Notes: The castle is found on Whorlton Lane between Swainby and Whorlton. It is not sign-posted but visible from the road. On-road parking is possible in the immediate vicinity.
WHAT IS THERE TO SEE?
The remains of Whorlton Castle have been extensively quarried for stone and only the Gatehouse still stands largely because a (now vanished) lean-to dwelling house was built against it in the seventeenth century. The vaulted store-rooms of the fourteenth century Tower House and various earthworks are also visible.
NO OFFICIAL SITE
Whorlton Castle. Only the Gatehouse stands to any great height on the site today but originally this would have been dwarfed by a Tower House (the vaulted chambers are visible in the foreground). There was probably also a curtain wall that enclosed the site but all traces have vanished.
Whorlton Castle was raised as a motte-and-bailey fortification in the late eleventh century to dominate an area that was still recovering from the punitive attacks of the Norman ‘Harrying of the North’. It was substantially rebuilt in the fourteenth century in the form of a Tower House but today only the Gatehouse still stands.
HISTORY OF WHORLTON CASTLE
At the time of the Norman invasion, Whorlton was a small settlement owned by Gospatric, Earl of Northumbria. In early 1068 he was one of the leaders of a northern uprising against William I ultimately joining a combined resistance against the Normans under Edgar the Aetheling. William defeated this threat and, in what has become known as the 'Harrying of the North', launched a punitive campaign during the Winter of 1069/70 aimed at destroying all farms and settlements between York and Durham. Whorlton seems to have avoided destruction, it is presumed it was used a base by the Normans, but the value of the manor was decimated - the Domesday Book recorded its worth in 1066 as £24 but by 1086 it was valued at a mere £1.3.
Although Gospatric made terms with William, he was stripped of his earldom in 1072. Whorlton passed to Robert, Count of Mortain and then to the de Meynell family. It was probably Robert de Meynell (1070-1135) who founded the first castle on the site - an earth and timber motte-and-bailey fortification. The motte was surrounded by a ditch and was unusual in that it was broadly square in plan rather than oval as was the standard. The bailey was rectangular and was located on the eastern side of the motte. Outer earthwork defences, perhaps augmented by a timber palisade, probably protected a small settlement that grew up to serve the facility. The castle was sited on a spur of high ground enabling it to command the Leven valley and the associated road. A park was established in the surrounding area to serve the hunting requirements of the Lord.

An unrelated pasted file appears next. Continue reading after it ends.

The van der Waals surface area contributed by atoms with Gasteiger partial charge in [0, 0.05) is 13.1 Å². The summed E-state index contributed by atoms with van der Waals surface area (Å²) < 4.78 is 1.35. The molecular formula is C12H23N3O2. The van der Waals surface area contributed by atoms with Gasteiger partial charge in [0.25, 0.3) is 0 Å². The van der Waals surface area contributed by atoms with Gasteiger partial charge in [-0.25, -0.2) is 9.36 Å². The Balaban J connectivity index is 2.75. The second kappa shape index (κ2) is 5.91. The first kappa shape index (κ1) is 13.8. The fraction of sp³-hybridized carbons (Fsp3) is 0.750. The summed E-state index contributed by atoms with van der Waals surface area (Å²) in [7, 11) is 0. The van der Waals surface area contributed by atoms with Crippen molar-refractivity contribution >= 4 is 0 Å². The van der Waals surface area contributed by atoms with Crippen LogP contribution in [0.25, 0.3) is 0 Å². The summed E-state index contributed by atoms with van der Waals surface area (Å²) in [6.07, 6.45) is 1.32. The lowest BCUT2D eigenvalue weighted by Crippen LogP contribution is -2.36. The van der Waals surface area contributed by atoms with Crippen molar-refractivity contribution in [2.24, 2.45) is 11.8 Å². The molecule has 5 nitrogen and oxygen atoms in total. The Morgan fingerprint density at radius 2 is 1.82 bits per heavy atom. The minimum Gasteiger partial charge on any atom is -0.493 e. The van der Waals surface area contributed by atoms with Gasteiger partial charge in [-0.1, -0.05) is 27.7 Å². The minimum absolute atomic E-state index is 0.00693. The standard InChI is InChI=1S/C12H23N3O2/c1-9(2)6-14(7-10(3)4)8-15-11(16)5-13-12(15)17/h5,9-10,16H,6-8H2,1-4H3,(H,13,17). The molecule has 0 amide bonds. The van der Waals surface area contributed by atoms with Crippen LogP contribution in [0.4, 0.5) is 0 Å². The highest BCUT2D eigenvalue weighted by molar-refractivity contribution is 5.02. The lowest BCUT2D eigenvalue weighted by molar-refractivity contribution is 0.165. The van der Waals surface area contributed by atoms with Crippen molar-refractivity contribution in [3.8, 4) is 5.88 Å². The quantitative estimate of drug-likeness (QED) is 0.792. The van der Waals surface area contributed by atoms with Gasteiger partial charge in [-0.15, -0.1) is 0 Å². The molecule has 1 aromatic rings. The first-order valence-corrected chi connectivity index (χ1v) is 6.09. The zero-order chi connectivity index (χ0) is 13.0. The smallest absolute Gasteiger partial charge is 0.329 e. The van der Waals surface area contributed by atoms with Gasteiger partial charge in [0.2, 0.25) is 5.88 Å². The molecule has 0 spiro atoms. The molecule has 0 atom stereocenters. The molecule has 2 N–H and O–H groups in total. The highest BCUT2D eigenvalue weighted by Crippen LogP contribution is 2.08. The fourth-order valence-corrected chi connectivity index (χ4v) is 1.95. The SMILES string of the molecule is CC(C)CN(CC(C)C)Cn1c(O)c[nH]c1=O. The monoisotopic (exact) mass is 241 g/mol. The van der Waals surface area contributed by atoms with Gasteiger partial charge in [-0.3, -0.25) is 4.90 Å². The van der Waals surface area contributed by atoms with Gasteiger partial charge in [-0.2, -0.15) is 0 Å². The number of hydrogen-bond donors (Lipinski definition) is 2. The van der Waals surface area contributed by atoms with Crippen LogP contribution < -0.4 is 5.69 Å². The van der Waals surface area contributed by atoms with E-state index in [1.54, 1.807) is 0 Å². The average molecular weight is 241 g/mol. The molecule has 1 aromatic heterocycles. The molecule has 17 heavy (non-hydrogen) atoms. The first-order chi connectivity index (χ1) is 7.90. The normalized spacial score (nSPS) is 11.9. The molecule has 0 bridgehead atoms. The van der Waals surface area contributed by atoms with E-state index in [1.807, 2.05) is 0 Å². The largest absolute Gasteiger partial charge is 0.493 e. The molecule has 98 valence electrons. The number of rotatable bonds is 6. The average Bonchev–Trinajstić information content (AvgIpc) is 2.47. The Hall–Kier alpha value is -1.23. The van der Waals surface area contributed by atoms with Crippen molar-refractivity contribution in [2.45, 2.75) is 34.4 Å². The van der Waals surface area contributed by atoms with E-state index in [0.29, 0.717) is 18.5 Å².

In the mid fourteenth century the castle passed by marriage to John, Lord Darcy of Knaith. By this time the structure was in a poor state of repair - a report of 1343 had described it as ruinous - and therefore he demolished it. The motte was levelled and the site re-used for a new stone Tower House. A fortified gatehouse and, presumably, a curtain wall created an Inner Ward.
The castle passed by marriage to Sir James Strangways in 1418 and was held by his heirs until 1541 when the rights to the wider estates of that family were disputed by the Dacres of Greystock. Ultimately Henry VIII settled the dispute but kept control of Whorlton Castle himself and in 1544 granted it to Matthew, Earl of Lennox. His son - Henry Stuart, Lord Darnley - later married Mary, Queen of Scots.
By the early seventeenth century the castle was ruinous and a dwelling house was built within its grounds. This remained in use for over a hundred years - during which time the castle passed into the ownership of the Bruce family - but both castle and house were later robbed for their building materials. Further damage occurred in 1875 when large quantities of stone were removed for the construction of Swainby village church. Today only the gatehouse survives along with some earthworks and the vaults of the fourteenth century Tower House.